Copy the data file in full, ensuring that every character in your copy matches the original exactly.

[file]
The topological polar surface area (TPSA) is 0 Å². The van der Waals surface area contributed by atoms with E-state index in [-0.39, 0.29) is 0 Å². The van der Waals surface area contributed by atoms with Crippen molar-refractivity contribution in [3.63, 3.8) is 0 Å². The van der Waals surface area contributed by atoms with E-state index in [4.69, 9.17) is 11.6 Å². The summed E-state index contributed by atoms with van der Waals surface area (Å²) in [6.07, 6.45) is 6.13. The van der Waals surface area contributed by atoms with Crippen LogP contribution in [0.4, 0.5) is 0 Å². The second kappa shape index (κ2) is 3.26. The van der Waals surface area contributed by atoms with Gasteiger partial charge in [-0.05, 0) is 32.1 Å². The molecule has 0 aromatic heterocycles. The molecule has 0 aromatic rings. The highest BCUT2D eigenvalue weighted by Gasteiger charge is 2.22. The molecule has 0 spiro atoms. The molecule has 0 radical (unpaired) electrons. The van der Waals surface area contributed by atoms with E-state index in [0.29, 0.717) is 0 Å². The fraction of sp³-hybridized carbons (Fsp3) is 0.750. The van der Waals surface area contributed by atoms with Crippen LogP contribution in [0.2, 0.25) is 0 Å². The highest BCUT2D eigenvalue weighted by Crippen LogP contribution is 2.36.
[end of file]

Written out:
The topological polar surface area (TPSA) is 0 Å². The van der Waals surface area contributed by atoms with E-state index in [-0.39, 0.29) is 0 Å². The van der Waals surface area contributed by atoms with Crippen molar-refractivity contribution in [3.63, 3.8) is 0 Å². The van der Waals surface area contributed by atoms with E-state index in [4.69, 9.17) is 11.6 Å². The summed E-state index contributed by atoms with van der Waals surface area (Å²) in [6.07, 6.45) is 6.13. The van der Waals surface area contributed by atoms with Crippen LogP contribution in [0.4, 0.5) is 0 Å². The second kappa shape index (κ2) is 3.26. The van der Waals surface area contributed by atoms with Gasteiger partial charge in [-0.05, 0) is 32.1 Å². The molecule has 0 aromatic heterocycles. The molecule has 0 aromatic rings. The highest BCUT2D eigenvalue weighted by Gasteiger charge is 2.22. The molecule has 0 spiro atoms. The molecule has 0 radical (unpaired) electrons. The van der Waals surface area contributed by atoms with E-state index in [0.29, 0.717) is 0 Å². The fraction of sp³-hybridized carbons (Fsp3) is 0.750. The van der Waals surface area contributed by atoms with Crippen LogP contribution in [0.2, 0.25) is 0 Å². The highest BCUT2D eigenvalue weighted by Crippen LogP contribution is 2.36.